Massive council strikes on the horizon
COUNCIL staff have voted in favour of staging what could be the UK s biggest industrial action since the General Strike of 1926. Following a new ballot of unions representing cooks, refuse collectors, home helps and others, March 28 will see up to 1.5 mil
COUNCIL staff have voted in favour of staging what could be the UK's biggest industrial action since the General Strike of 1926.
Following a new ballot of unions representing cooks, refuse collectors, home helps and others, March 28 will see up to 1.5 million staff walk out in protest at pension changes.
Unions are angry at Government plans to scrap a rule that allows some to retire on a full pension at 60.
Councils say that costs mean this must rise to 65 for all employees.
You may also want to watch:
A total of 28 per cent of members across eight trade unions, including Unison, the TGWU and the GMB, took part in the ballot and around four fifths voted in favour of strike action.
Union leaders also warned there could be further strikes and other industrial action in the run up to the local council elections in May.
- 1 Taser video: Officer's actions which left man with injuries 'deemed appropriate'
- 2 A505 driver escapes without serious injury after head-on crash
- 3 Council criticised for 'shoddy' underpass paint job
- 4 Arrest made and 350 cannabis plants seized after raid in Letchworth
- 5 'Important milestone' reached in building of John Barker Place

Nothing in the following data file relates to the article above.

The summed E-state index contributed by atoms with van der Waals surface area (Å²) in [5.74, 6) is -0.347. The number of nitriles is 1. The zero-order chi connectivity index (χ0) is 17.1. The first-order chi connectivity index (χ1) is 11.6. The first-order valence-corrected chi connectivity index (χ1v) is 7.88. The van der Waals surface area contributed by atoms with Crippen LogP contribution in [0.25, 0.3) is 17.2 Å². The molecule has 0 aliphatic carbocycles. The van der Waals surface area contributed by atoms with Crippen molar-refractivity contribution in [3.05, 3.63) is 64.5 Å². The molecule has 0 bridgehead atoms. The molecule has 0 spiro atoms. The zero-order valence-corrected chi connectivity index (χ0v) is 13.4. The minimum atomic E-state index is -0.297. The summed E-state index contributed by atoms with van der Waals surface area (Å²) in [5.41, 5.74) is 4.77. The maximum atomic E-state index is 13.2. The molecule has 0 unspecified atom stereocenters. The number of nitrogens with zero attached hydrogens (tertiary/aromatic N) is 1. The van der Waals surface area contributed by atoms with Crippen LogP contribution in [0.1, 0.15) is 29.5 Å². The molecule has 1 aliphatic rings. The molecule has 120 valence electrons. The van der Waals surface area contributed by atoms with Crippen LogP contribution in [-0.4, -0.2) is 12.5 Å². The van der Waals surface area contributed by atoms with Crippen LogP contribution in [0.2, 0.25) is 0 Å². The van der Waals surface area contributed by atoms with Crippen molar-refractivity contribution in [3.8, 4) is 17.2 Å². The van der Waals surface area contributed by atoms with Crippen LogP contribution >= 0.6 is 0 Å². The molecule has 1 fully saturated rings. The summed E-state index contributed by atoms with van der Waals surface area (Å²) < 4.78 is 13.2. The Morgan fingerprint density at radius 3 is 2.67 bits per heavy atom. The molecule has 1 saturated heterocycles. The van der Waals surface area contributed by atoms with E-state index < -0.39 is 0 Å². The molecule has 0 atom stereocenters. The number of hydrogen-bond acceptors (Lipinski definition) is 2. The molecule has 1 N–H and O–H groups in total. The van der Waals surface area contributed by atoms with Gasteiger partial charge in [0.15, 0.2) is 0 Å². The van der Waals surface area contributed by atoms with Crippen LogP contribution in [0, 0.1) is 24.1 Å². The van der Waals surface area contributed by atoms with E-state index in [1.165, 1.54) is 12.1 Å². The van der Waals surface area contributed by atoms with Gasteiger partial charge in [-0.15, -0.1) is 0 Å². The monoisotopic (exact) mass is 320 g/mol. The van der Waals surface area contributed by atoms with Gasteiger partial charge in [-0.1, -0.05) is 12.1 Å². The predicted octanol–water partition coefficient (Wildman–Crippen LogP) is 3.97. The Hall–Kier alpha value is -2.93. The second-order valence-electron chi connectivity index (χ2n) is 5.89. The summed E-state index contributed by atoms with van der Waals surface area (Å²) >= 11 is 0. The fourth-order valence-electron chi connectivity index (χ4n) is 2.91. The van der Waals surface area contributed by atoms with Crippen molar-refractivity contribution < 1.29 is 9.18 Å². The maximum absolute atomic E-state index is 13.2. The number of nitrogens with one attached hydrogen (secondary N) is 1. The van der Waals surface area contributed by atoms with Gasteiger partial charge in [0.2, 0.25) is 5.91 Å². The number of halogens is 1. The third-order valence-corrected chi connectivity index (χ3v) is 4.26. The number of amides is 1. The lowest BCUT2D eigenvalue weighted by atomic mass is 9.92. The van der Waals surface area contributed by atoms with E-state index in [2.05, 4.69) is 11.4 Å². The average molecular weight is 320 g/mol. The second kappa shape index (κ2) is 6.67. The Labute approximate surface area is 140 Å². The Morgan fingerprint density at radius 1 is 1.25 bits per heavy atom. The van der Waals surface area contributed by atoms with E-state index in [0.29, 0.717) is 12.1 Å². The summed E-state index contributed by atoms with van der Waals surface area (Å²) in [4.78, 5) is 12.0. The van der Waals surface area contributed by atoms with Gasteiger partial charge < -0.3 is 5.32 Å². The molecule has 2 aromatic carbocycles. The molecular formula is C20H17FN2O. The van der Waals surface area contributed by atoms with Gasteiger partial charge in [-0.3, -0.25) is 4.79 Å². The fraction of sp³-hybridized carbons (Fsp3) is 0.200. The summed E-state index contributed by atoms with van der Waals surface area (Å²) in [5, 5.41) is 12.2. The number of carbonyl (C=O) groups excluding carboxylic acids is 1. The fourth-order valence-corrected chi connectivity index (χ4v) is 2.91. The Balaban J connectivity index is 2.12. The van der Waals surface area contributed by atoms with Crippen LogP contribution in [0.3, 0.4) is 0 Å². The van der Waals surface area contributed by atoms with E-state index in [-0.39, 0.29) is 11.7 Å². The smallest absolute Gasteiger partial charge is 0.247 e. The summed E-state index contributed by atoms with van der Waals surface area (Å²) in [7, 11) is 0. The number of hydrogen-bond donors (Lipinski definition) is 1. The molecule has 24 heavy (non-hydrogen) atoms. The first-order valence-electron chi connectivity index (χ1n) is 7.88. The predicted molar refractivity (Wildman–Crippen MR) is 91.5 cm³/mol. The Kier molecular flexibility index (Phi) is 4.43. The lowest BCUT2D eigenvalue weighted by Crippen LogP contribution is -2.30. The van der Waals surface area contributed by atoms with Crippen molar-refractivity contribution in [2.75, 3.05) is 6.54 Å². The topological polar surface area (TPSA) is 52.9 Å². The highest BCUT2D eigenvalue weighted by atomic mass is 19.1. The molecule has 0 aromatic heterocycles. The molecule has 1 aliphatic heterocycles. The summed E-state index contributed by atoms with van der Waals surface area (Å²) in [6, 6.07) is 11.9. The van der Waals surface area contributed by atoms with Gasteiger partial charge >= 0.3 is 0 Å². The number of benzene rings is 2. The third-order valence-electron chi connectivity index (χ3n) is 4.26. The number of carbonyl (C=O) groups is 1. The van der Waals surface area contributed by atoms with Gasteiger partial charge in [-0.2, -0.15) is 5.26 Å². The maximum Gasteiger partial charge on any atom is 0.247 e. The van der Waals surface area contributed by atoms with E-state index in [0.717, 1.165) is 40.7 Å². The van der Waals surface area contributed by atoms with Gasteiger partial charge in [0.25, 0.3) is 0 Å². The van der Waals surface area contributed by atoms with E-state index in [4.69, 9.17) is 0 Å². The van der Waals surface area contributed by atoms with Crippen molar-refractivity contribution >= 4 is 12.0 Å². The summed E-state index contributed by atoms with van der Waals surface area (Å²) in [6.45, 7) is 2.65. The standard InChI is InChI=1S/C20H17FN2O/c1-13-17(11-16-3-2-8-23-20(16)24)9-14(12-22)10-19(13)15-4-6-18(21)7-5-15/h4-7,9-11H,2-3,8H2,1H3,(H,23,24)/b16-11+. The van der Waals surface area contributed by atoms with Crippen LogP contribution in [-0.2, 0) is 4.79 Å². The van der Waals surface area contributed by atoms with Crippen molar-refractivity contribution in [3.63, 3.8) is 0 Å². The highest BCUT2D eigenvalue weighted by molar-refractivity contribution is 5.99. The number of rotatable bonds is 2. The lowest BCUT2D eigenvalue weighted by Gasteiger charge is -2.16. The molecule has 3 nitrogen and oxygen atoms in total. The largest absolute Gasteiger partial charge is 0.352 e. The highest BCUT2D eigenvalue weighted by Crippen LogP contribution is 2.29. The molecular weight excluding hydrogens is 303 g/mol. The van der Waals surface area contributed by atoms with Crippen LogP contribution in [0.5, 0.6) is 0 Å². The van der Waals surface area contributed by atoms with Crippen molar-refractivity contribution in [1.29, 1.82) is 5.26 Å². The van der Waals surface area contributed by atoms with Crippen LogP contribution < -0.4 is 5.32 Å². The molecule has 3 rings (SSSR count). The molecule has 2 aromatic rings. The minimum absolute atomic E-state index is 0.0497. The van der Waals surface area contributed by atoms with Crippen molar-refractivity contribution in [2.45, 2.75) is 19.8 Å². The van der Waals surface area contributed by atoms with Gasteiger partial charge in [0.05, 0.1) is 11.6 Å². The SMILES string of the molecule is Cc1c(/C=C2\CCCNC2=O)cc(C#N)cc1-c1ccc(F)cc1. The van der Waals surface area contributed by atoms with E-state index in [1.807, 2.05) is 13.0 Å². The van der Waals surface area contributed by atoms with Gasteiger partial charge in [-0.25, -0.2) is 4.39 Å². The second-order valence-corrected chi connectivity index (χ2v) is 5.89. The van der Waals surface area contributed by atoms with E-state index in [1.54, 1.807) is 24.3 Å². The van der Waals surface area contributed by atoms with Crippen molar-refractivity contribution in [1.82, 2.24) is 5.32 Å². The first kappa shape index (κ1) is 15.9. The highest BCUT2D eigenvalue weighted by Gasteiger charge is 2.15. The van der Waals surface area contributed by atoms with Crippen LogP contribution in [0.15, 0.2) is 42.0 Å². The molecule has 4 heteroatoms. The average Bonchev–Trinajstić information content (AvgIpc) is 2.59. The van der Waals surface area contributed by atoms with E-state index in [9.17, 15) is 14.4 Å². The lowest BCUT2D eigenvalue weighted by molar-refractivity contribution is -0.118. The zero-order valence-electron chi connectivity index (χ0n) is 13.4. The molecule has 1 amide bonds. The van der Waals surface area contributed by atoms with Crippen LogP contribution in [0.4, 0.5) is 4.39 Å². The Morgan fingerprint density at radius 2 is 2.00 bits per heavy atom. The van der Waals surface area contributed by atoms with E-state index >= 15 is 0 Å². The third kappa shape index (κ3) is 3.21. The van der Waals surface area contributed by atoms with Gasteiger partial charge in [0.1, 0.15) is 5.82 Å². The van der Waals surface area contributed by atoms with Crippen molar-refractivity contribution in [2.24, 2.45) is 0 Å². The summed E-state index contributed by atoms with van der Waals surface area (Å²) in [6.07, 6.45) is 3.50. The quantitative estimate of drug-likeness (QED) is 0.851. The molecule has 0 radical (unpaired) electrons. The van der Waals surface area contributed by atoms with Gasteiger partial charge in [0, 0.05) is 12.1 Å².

- 6 Glimpses of the past: Exploring Hitchin from 1910 - 1950
- 7 History buffs celebrate town's historic buildings
- 8 Stevenage's annual fireworks display returns on Bonfire Night - November 5
- 9 Walk-in and booster vaccine slots available this week
- 10 Where in Hertfordshire are the most incidents of weapon possession?
Many civilian police support staff will also be affected.
Dave Prentis, general secretary of Unison, said the Government had "destroyed the retirement plans of tens of thousands of public sector workers".
He added: "Our members do not take strike action lightly but there is a burning resentment among people who have paid into pensions week in, week out and find they are being treated differently to other public sector workers."
Brian Strutton, national officer of the GMB, agreed, saying: "This is an outrage and the employers need to listen carefully."
But Sir Sandy Bruce-Lockhart, chairman of the Local Government Association, said: "It is deeply disappointing that even before any decisions have been made, the unions have chosen to go down the route of industrial action.